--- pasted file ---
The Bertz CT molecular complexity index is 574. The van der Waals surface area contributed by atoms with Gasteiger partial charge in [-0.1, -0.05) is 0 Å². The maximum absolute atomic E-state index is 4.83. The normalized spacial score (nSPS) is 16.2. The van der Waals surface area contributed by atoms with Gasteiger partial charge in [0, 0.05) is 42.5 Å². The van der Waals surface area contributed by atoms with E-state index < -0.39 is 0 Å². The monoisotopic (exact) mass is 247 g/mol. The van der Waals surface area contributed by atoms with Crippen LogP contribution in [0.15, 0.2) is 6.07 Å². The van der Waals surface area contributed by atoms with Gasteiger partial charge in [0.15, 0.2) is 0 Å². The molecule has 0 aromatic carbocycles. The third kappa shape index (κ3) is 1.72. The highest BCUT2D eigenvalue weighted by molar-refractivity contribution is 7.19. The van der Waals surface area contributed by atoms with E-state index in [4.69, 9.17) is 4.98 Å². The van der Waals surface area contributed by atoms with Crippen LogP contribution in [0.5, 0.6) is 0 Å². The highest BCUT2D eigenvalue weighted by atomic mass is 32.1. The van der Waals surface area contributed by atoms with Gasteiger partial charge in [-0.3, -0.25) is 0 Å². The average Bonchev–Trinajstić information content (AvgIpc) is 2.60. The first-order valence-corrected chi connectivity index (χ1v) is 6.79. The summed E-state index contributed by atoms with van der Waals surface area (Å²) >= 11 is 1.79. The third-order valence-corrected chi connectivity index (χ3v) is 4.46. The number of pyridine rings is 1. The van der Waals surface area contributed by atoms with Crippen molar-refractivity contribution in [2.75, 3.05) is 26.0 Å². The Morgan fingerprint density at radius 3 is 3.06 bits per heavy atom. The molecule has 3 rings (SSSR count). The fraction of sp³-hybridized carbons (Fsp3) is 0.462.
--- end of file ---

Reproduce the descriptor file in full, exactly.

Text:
The Bertz CT molecular complexity index is 574. The van der Waals surface area contributed by atoms with Gasteiger partial charge in [-0.1, -0.05) is 0 Å². The maximum absolute atomic E-state index is 4.83. The normalized spacial score (nSPS) is 16.2. The van der Waals surface area contributed by atoms with Gasteiger partial charge in [0, 0.05) is 42.5 Å². The van der Waals surface area contributed by atoms with E-state index < -0.39 is 0 Å². The monoisotopic (exact) mass is 247 g/mol. The van der Waals surface area contributed by atoms with Crippen LogP contribution in [0.15, 0.2) is 6.07 Å². The van der Waals surface area contributed by atoms with Gasteiger partial charge in [0.15, 0.2) is 0 Å². The molecule has 0 aromatic carbocycles. The third kappa shape index (κ3) is 1.72. The highest BCUT2D eigenvalue weighted by molar-refractivity contribution is 7.19. The van der Waals surface area contributed by atoms with E-state index in [4.69, 9.17) is 4.98 Å². The van der Waals surface area contributed by atoms with Crippen LogP contribution in [0.5, 0.6) is 0 Å². The highest BCUT2D eigenvalue weighted by atomic mass is 32.1. The van der Waals surface area contributed by atoms with Gasteiger partial charge in [-0.3, -0.25) is 0 Å². The average Bonchev–Trinajstić information content (AvgIpc) is 2.60. The first-order valence-corrected chi connectivity index (χ1v) is 6.79. The summed E-state index contributed by atoms with van der Waals surface area (Å²) >= 11 is 1.79. The third-order valence-corrected chi connectivity index (χ3v) is 4.46. The number of pyridine rings is 1. The van der Waals surface area contributed by atoms with Crippen molar-refractivity contribution in [2.75, 3.05) is 26.0 Å². The Morgan fingerprint density at radius 3 is 3.06 bits per heavy atom. The molecule has 3 rings (SSSR count). The fraction of sp³-hybridized carbons (Fsp3) is 0.462.